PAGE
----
Victoria’s Equal Opportunity Amendment (Religious Exceptions) Bill 2016

Update: 15 January 2017

 

Unfortunately, this legislation was voted down by the Victorian Legislative Council on 6 December 2016.

 

As reported by The Age here (‘Coalition and conservative crossbenchers unite to vote down equal rights bills’), the Liberal and National Parties rejected the Equal Opportunity Amendment (Religious Exceptions) Bill 2016, describing it as an attack on ‘religious freedom’.

 

Of course, it was nothing of the sort – instead it was a modest (some might argue too modest) reform that would have simply required religious schools and other religious bodies to demonstrate that any discrimination against LGBT employees was because of an ‘inherent requirement’ of the relevant job. Nothing less, and nothing more.

 

But even that was too much for Coalition MLCs, meaning lesbian, gay, bisexual and transgender teachers at religious schools, and LGBT employees at other religious organisations, can continue to be discriminated against for at least another two years, solely because of who they are and irrespective of the responsibilities of the actual role they are performing.

 

Hopefully, Victoria’s LGBTI community remembers this shameful sell-out by the Liberal and National Parties when they cast their ballots on 24 November 2018 – and that the next Parliament strengthens the state’s LGBTI anti-discrimination laws as a matter of priority in early 2019.

 

Original Post:

 

Ten days ago I wrote about the first of two LGBTI law reforms put forward by the Andrews Labor Government that are currently before the Victorian Parliament – the Births, Deaths and Marriages Registration Amendment Bill 2016.

This post will discuss the second – the Equal Opportunity Amendment (Religious Exceptions) Bill 2016.

As the title suggests, this Bill will amend the religious exceptions currently contained in the Equal Opportunity Act 2010, making it more difficult, in certain circumstances, for religious bodies and schools to discriminate against employees on the basis of their sexual orientation or gender identity[i].

It does this by reintroducing the ‘inherent requirements test’ for employment by religious bodies or schools, which was part of the Act as passed in 2010, but which was subsequently repealed by the Baillieu Liberal-National Government in 2011 before it commenced operation.

This test is set out in clauses 3 and 4 of the Bill, which would amend the current exceptions applying to religious bodies and religious schools featured in sections 82 and 83 respectively:

“(3) Nothing in Part 4 applies to anything done in relation to the employment of a person by a religious body where-

(a) conformity with the doctrines, beliefs or principles of the religion is an inherent requirement of the particular position; and

(b) the person’s religious belief or activity, sex, sexual orientation, lawful sexual activity, marital status, parental status or gender identity means that the person does not meet that inherent requirement.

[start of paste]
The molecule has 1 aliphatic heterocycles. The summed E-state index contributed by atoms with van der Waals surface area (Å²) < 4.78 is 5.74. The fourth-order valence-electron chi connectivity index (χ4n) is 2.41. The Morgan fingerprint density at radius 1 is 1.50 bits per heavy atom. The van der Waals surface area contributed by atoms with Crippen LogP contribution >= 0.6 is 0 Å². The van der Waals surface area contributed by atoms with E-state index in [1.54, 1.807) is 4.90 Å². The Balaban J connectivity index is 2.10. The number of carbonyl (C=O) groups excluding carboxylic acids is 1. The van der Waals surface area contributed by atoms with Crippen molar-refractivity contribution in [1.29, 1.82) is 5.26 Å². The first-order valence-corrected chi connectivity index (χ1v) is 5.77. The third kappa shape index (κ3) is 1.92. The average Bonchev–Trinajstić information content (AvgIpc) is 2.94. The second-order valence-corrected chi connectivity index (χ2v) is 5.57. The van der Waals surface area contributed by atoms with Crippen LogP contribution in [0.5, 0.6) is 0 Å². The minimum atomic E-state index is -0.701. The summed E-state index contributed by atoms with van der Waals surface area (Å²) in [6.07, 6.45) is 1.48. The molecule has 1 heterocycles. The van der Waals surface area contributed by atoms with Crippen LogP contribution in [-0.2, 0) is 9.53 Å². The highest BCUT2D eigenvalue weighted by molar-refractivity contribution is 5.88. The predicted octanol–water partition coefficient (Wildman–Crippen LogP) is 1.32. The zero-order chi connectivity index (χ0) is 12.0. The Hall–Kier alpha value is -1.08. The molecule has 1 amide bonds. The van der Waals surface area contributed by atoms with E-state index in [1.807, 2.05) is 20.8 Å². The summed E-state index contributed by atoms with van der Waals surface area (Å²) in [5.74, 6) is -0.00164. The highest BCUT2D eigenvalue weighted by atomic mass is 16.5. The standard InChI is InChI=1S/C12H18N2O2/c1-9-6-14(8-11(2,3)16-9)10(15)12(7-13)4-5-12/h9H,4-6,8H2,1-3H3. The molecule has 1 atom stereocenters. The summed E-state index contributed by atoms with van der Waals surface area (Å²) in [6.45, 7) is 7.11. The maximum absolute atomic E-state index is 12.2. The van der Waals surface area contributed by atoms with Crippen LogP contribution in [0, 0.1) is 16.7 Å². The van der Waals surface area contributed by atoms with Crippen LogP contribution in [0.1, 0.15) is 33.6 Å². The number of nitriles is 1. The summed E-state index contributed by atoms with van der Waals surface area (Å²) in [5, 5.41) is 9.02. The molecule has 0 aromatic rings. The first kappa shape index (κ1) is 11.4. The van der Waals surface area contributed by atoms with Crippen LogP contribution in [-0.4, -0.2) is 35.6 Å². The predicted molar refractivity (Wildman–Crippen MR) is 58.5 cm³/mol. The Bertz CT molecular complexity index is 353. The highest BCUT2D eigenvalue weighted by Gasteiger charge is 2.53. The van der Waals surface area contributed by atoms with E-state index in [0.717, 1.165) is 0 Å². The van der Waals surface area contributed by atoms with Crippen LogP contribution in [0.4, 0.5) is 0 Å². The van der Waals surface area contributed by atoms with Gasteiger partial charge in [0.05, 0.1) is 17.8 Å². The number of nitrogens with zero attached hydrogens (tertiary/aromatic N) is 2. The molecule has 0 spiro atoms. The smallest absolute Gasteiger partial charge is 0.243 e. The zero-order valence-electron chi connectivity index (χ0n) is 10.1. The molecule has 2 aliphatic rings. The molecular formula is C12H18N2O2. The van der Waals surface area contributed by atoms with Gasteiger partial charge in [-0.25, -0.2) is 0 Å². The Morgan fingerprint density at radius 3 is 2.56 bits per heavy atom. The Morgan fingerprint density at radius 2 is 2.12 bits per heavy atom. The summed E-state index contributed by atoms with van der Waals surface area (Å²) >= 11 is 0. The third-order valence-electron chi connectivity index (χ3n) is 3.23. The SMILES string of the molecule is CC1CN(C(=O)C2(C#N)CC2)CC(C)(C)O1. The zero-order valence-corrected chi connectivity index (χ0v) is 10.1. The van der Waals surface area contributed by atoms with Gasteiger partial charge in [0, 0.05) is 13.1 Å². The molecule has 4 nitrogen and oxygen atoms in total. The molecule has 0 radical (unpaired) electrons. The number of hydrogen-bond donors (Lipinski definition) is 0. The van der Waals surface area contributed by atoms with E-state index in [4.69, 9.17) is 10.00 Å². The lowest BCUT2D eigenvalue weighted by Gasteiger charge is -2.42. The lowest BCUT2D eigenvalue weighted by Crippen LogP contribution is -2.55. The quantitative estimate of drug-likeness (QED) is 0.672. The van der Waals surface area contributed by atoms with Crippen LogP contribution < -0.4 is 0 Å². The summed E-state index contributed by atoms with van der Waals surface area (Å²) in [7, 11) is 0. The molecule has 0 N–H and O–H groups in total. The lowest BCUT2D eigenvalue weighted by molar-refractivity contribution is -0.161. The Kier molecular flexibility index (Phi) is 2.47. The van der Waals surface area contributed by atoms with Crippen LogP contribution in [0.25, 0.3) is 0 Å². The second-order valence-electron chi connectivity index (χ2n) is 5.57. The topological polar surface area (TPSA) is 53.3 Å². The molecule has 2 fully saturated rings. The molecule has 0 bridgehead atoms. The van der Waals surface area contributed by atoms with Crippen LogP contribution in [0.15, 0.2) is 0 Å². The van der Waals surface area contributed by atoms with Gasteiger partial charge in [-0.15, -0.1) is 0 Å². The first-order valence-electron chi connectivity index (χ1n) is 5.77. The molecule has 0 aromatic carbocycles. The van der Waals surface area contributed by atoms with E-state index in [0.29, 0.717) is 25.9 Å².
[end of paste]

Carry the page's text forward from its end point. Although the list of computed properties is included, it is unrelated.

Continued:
(4) The nature of the religious body and the religious doctrines, beliefs or principles in accordance with which it is conducted must be taken into account in determining what is an inherent requirement for the purposes of subsection (3).”[ii]

As you can see from this proposed wording, these are very modest changes. All the Bill does is to remove the ‘blanket’ ability for religious bodies and schools to discriminate against all employees on the basis of these attributes, replacing it with a slightly narrower ability whereby, in order to discriminate, the body or school must show that such discrimination is required because of the particular position involved.

As described by Attorney-General Martin Pakula in his second reading speech:

“A large number of people are employed by or seek to be employed by religious bodies and schools in Victoria, in a range of different positions. In these circumstances, it is fair to ask these organisations to demonstrate the necessary connection between their religious beliefs and principles, and proposed discrimination in employment because of an individual’s personal attribute…

“What the test will do, and appropriately so, is require those organisations that do seek to discriminate in employment on religious grounds to demonstrate the necessary connection between their particular religious beliefs and the need to discriminate.”

pakulamartin58250

Victorian Attorney-General Martin Pakula

Despite the extremely modest nature of the Bill, it has nevertheless attracted strong opposition from the Australian Christian Lobby[iii] and the Liberal and National Opposition, meaning that, although it has cleared the Legislative Assembly where the Government has the numbers, it is unclear whether it will be passed in the Legislative Council where the Government does not, and where it is expected to be debated later this week (with Victorian Parliament sitting from Tuesday 11 October).

Given this, I have sent a short email to all members of the Victorian upper house, encouraging them to pass this Bill, with the text included at the end of this post.

Before we get to that, however, an important caveat. Regular readers of this blog would be aware that I am opposed to religious exceptions beyond those that are necessary for the appointment of religious office-holders, and for the observance of religious ceremonies.

Indeed, these views formed part of my criticisms of the Victorian anti-discrimination framework, expressed earlier this year in my post What’s Wrong With Victoria’s Equal Opportunity Act 2010?[iv]